Ryan Mullen // Grand Epic
Time heals all wounds. Took me a few weeks to recover from this over-the-top ride and relive the highs and lows to memorialize the ride for the ride report. So let’s go back under the knife.
Since I know the man behind the route, I know firsthand what kind of pain he is capable of. Just stitching together a few Strava segments together to make the epic bigger and grander sounds easy. It’s not. The routes are designed to show you the best of the South Bay, while pushing your mental fortitude.
Last year I did the Big Epic, required to be solo, which made the event tough. This year, with friends allowed to join, I was looking forward to partnering misery with company. I had a few friends lined up to join me, however the April rain required me to reschedule and do the Epic solo again. I was also planning to ride the Big Epic but was bated into doing the Grand Epic.
I got a bit of a late start, departed civilization at 7:40 AM on a Monday. I celebrated a friend’s 40th a little too late into the night two nights prior, so my sleep routine was off heading into the event. Not great, but I would be suffering regardless of my choice to fist bump late into the night (giving me a clinically diagnosed sore neck). No more prefacing with the state of my body. . .back to the ride. I’ve been on most of these trails, so I had a nervous and knowing energy going into the ride. The first climb of Harwood Road is a perfect introduction to the toughness that would lie ahead. A short but very steep hill that dumps you onto a cul-de-sac and back down a serpentine gravel trail into Santa Rosa Open Space, part of a trio of Open Spaces (adjoining Heintz and Shannon Valley) that separates the Los Gatos neighborhoods from the wilderness of the Santa Cruz Mountains (and the so-called albino mutants that live there).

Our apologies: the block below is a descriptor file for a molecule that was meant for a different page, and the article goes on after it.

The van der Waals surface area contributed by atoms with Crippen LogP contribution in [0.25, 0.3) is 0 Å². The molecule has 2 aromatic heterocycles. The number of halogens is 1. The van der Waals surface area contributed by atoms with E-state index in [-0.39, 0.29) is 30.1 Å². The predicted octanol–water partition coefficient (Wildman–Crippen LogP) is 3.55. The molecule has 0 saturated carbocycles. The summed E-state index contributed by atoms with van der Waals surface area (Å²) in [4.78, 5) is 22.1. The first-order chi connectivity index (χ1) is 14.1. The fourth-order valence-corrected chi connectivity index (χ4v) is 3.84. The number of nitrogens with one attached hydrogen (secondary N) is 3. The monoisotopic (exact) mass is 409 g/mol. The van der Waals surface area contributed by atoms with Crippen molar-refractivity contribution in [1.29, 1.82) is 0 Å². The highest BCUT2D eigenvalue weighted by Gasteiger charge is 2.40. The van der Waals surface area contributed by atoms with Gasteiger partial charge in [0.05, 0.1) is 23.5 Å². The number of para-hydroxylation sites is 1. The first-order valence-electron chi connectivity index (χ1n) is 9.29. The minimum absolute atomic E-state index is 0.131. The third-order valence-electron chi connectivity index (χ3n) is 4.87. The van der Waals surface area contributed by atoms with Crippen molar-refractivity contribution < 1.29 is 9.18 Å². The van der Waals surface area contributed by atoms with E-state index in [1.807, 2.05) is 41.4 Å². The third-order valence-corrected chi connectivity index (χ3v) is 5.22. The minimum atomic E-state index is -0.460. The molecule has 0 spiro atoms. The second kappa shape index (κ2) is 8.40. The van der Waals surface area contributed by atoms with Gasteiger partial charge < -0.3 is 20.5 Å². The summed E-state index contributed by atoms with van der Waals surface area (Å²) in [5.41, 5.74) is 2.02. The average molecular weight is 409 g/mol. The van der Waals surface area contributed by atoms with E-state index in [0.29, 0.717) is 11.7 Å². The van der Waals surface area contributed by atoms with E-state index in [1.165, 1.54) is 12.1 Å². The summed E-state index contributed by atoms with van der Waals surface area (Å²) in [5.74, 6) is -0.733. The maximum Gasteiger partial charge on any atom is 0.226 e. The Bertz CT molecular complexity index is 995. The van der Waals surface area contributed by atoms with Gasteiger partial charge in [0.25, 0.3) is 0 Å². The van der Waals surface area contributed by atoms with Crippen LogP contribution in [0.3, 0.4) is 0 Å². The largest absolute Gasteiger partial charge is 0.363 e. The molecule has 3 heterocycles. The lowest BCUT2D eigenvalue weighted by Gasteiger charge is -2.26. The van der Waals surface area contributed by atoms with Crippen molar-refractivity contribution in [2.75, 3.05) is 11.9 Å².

Onto Calero and my third bottle of water.
Next up, Quicksilver. The mercury began to rise. I thought to myself that I should get through this section keeping a good tempo. Passing through Quicksilver and circling Mt. Umunhum is a challenge. The Woods trail is great for gravel bikes just until it isn’t. The section approaching Mt. El Sombroso is not meant to be traversed using anything but hiking shoes. I lost energy each time I dismounted the bike to push it up the trail covered in loose chert and cinnabar. The decent along the Kennedy Trail is tough. Another Grand Epic rider, Craig, put it best: it’s just like holding onto a jack hammer for hours. Like all the other segments on this route, they are all doable when part of a smaller ride, but when combined with the other segments, it is punishing.
After circumventing Lexington Reservoir (and a logical person’s route to get to the next climb), I started ascending Black Road. I made it to Lake Ranch and took my first meal break. Probably should not have stopped as long as I did. I looked up the other Bay Area Epic routes to see if I could “change my mind” and do the Mini Epic instead. Calmer minds prevailed and I talked myself back into finishing what I started. The John Nicholas Trail, affectionally known as the JNT to locals, was the last time I would see a human being for hours. Making it to Skyline Blvd. feels like a great feat. Time to just roll along the spine of the Santa Cruz Mountains. Well it had been too long since I last road the Skyline Trail as it is much more technical than I remember. The West side of the ridge through Long Ridge and Skyline Ridge felt isolated. What was I doing out here on my day off torturing myself?
The views were amazing but not much of a distraction from the mental game that was setting in. Least memorable was the Sunny Jim climb out of Horseshoe Lake. Really? It took me longer to get to Black Mountain in the Monte Bello Open Space Preserve than I anticipated. I began to get nervous that I was going to get cold riding through the canyon along the origination of Stevens Creek as the sun disappeared. I was getting tired, cold, and thirsty. Out of water since Black Mountain, I refilled once back on the pavement near Mt. Eden. This would be my 12th bottle of water.
Fremont Older Open Space was completely in the dark. My mental state was ebbing, but finally I got a surge as I hit the home stretch back to parking lot that I started the day over 12 hours earlier.